Achieving adequate portfolio diversification is never easy, but current macroeconomic conditions are testing the mettle of even the most experienced investors. Eric Upin, CIO of Menlo, California–based investment firm Makena Capital Management, uses his skills as a practitioner of multiasset, endowment-style investing to help the firm’s clients — endowments, foundations, sovereign wealth funds and family offices — navigate global markets. The 51-year-old Chicago native honed his skills in the same role at Stanford Management Co. and joined Makena in 2009, four years after the investment firm was founded by Michael McCaffery, SMC’s former president and CEO, and two of Upin’s SMC colleagues. All investors want stellar returns, but they’re “often unaware of the true underlying risks,” Upin says. Makena relies on the combined talents of its team to help its investors — which include sovereign wealth funds Abu Dhabi Investment Authority, Australia’s Future Fund and Government of Singapore Investment Corp., according to public sources — rationalize the complexities of asset classes, geographies and regulatory jurisdictions. Upin recently spoke with London Bureau Chief Loch Adamson about the intricacies of global endowment-style investing and the biggest challenges that lie ahead.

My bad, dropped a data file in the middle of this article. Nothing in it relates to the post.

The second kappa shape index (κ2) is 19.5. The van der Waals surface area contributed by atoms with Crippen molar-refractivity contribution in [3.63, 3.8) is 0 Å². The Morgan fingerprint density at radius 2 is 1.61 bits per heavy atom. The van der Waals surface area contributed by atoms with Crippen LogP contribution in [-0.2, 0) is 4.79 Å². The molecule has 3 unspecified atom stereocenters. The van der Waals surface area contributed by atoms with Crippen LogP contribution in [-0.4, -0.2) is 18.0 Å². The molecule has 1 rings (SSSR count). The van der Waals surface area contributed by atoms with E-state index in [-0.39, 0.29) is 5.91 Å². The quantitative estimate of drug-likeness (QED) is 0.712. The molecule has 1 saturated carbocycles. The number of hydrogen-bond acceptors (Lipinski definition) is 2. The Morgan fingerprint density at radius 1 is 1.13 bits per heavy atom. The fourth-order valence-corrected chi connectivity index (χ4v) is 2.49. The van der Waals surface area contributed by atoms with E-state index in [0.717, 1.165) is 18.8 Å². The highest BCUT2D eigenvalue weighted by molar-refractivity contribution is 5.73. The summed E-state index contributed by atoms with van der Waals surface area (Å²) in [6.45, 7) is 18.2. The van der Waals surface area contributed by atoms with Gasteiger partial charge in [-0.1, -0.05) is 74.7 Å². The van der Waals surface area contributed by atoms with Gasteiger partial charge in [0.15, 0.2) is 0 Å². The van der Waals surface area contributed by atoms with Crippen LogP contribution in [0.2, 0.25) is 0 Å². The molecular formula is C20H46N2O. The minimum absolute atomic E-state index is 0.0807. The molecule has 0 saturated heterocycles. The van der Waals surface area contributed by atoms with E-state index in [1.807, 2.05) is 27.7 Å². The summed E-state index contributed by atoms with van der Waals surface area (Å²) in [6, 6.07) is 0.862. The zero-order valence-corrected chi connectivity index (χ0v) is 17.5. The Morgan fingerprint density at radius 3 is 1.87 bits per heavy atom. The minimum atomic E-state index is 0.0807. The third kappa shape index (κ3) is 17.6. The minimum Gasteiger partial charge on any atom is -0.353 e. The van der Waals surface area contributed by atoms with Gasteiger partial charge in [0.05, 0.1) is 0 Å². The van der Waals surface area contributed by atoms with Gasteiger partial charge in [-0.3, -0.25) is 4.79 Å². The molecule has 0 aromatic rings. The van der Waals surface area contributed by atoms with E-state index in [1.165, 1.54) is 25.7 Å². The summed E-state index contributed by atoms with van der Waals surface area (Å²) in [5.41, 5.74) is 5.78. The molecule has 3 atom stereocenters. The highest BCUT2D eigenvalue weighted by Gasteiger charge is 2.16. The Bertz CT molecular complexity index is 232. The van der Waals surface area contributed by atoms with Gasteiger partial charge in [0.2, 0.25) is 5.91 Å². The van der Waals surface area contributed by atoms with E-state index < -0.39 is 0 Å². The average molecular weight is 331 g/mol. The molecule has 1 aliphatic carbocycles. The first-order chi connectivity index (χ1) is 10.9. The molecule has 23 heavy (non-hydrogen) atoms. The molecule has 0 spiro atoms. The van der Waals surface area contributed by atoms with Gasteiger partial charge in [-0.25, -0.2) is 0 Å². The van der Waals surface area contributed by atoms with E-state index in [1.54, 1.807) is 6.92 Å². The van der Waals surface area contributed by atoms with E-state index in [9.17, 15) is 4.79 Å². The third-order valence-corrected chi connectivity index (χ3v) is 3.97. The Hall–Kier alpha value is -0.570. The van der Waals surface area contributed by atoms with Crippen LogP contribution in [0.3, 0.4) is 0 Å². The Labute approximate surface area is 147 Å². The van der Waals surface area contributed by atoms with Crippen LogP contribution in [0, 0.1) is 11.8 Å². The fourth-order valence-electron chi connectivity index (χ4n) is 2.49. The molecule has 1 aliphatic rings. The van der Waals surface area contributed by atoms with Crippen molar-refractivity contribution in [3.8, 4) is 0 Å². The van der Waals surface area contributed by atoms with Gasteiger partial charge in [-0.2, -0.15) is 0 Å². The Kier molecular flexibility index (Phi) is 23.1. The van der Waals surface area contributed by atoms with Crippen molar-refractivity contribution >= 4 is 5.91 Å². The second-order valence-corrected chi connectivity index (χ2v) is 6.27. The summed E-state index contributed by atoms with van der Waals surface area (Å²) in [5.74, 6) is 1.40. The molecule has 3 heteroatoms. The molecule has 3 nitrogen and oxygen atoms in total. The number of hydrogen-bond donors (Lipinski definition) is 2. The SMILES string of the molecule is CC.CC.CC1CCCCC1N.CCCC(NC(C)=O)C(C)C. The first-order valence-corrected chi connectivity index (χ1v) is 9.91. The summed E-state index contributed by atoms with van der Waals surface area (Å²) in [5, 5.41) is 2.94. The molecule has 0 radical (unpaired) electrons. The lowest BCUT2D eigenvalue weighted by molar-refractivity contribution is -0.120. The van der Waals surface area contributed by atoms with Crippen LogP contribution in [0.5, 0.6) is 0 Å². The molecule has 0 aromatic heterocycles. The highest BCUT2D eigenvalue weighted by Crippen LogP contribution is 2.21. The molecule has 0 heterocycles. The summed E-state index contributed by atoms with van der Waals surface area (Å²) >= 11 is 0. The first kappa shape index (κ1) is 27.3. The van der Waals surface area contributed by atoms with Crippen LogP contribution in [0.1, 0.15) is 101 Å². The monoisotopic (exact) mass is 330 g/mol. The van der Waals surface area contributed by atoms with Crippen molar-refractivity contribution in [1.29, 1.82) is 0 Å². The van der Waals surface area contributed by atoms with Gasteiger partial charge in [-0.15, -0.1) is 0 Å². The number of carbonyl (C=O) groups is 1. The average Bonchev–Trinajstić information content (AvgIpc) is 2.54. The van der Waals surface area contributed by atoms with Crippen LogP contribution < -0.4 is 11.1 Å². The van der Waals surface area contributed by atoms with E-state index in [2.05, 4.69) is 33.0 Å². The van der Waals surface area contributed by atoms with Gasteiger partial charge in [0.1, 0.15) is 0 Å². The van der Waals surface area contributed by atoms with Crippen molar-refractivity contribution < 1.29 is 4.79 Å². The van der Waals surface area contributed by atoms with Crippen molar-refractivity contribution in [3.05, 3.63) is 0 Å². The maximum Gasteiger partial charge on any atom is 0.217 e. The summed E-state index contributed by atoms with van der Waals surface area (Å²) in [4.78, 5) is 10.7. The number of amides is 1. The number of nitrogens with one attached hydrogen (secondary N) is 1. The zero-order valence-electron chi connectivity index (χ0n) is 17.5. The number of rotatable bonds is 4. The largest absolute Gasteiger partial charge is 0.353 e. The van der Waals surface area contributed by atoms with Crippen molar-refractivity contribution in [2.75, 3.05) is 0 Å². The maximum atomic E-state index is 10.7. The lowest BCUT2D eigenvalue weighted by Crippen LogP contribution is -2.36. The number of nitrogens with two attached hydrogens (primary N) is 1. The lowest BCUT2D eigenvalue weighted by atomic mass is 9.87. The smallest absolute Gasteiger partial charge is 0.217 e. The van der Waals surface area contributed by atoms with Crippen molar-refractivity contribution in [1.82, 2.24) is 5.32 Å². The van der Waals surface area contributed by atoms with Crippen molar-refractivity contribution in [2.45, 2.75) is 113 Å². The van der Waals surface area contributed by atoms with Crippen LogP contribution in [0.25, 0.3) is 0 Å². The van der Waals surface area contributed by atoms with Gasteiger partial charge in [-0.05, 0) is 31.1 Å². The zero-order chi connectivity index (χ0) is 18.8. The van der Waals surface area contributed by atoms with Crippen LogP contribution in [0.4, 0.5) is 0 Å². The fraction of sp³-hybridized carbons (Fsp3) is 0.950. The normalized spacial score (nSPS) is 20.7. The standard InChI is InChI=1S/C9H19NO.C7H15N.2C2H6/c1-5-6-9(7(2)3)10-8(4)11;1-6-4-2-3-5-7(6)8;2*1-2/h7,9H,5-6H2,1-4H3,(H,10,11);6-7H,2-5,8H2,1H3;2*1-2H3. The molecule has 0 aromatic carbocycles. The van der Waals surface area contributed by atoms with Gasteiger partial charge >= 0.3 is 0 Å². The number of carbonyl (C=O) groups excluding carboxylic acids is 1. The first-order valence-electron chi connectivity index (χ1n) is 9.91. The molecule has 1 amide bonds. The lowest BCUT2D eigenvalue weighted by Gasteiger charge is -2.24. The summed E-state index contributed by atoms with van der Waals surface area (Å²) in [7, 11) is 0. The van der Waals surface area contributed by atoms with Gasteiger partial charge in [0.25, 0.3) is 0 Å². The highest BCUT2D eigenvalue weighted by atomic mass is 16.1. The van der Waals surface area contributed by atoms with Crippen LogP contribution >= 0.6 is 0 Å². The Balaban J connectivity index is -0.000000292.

What risks are of the greatest concern to global investors?

The No. 1 risk in the world that we see investors wrestling with is the potential impact of central banks’ policy response as they’ve tried to combat the deflationary forces of the financial crisis. We’ve seen unprecedented quantitative easing, fiscal bailouts, direct bond-buying and zero percent interest rates. All of those actions — even though they’ve been undertaken for the greater economic good — may have unintended consequences. We don’t yet know what the side effects are going to be on the value and pricing of assets. The biggest risk is that as normal as everything looks now, those policy responses may have created a mirage, or even a set of mirages, that could dissipate quickly.